Saturday, November 7, 2015

Week Eight at Ballymaloe Cookery School

How Julia Child would've sealed a classic French Paté Terrine, with fluting paste, not tinfoil.

I'm never going to be the same again. Without sounding like an egotistical culinary snob, at this point in the Ballymaloe 12 Week Cookery Course my culinary prowess has been elevated to such heights the universe's destiny to utilize me as a scepter of cooking knowledge is certain. So much has been covered, to actually attempt processing the knowledge while still enduring the process of learning is entirely overwhelming in itself, but let me try.
Correct utensils are so important.
Ali is hiding in trepidation.

This week. What did I do at school? I butchered a side of lamb in an hour and a half session. Ending determination? Not for me. The smell of raw meat is so gross and the blood. And sawing bones. No.

I made puff pastry for the first time — definitely for me. Weirdly, I'm finding the pastry side of things much more calm, I like the precision required, and I'm all-around good at it!  Plus, all the sugar and butter is, like, really delicious.
Attempting the modern art plating effect. 
Shortbread Stars with Strawberries & Cream.










     



    


Crab Paté Pot & Cucumber Pickle.




For the first time, I made a classic French terrine of paté with chicken livers and juicy ham alternating with ground chicken and pork mince seasoned with lots of warm spices like clove and allspice. The casserole dish needed to be sealed really tightly, so instead of using wasteful tinfoil, I made a luting paste, or paper maché paste, that was blobbed over the rim and lip of the casserole dish. It worked really well to seal in steam, but seemed kind of like a craft project gone bad. More paté was made of the crab variety, but nothing starts easy here at Ballymaloe. The crabs were live, I needed to boil them, crack them open and pick apart every. little. bit. of. meat. Time consuming isn't an accurate word. There is no word for what we've all endured. Everyone on the course is So. Tired. Pasta was on the schedule and of course, we kneaded, rolled, and cut the pasta by hand. My pasta was then tossed with more chicken liver — yes, lots of offal up in here. In our afternoon demo I watched a whole salmon be gutted (more blood — being fully immersed into the reality of food here!). And if watching the salmon being gutted wasn't graphic enough, this week I was on stock duty (make the stock for the school, which students do on a weekly rotation) and assigned to remove the aorta from chicken hearts destined for the stock pot. My back bone is officially made of steel, but we wouldn't want the bitter blood to go into the stock, now would we? Everyday at school I learn a little bit more about having a restaurant or catering business. So many tips. So. Much. Information.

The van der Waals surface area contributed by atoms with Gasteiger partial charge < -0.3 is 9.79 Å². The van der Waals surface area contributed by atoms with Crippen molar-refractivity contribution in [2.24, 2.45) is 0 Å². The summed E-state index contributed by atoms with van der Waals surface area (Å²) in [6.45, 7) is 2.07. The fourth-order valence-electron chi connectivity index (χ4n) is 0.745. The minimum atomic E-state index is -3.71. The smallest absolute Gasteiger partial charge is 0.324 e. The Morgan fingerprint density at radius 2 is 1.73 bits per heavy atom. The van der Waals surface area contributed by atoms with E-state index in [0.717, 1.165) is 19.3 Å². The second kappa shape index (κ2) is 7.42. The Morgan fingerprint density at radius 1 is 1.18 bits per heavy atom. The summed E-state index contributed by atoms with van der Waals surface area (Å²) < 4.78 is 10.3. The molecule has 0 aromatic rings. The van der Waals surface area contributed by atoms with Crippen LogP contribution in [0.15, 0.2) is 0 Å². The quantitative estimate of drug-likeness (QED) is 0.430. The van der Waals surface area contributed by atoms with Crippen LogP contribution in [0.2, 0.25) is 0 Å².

Blarney Castle has interesting grounds to explore. 
Not to mention the sweet little babies at home who've been asked by their new found Irish playmate, Jasper, "You don't really have a mammy, do you?" *insert breaking heart* I'm not sure how full-time working mothers achieve balance. Is there balance? I feel like Mariah Carey, on the edge of an exhaustive breakdown. But, in fairness, my boys are having so much fun bonding with Travis, which is so, so very good. SO good. 

Ireland has an abundance of cool caves. 

To see food at its beginning level in an old-fashioned kitchen like Ballymaloe is eyeopening, exhausting, at times disgusting, definitely back bone steeling, and part of me is frankly, really kind of sick of the work involved in wholesome eating. If I were to go home and choose a recipe for, let's say, some type of Christmas Decadence with puff pastry, do you think I'd actually take the time, like we do at Ballymaloe, to roll 926 layers of butter into flour just to avoid some omega 9,000 cancer causing oils? I'm not sure I would, because after rolling the layers of butter, turning it like a book, sweating and swearing over the correct length and longitude of a piece of pastry, that $3.99 price tag on the packaged puff pastry sure looks attractive. But let's stay positive! I'm a chef, of course I need to make puff pastry. And that is the key: Knowledge. I've got it. Now, how am I destined to use it? What is the cause? What is the path? Already, I know God has used my life to be an example for the 20 Somethings on the course. They see my family, my marriage, my lifestyle choices on display and hopefully, one day, they may think back to "that crazy lady on the cookery course with the two cute kids and tired, devoted husband" and want to devout themselves to their loved ones in the same manner. So, I sign off with lots of XO's. I'll be home soon. To cook for you. And I am So. Excited.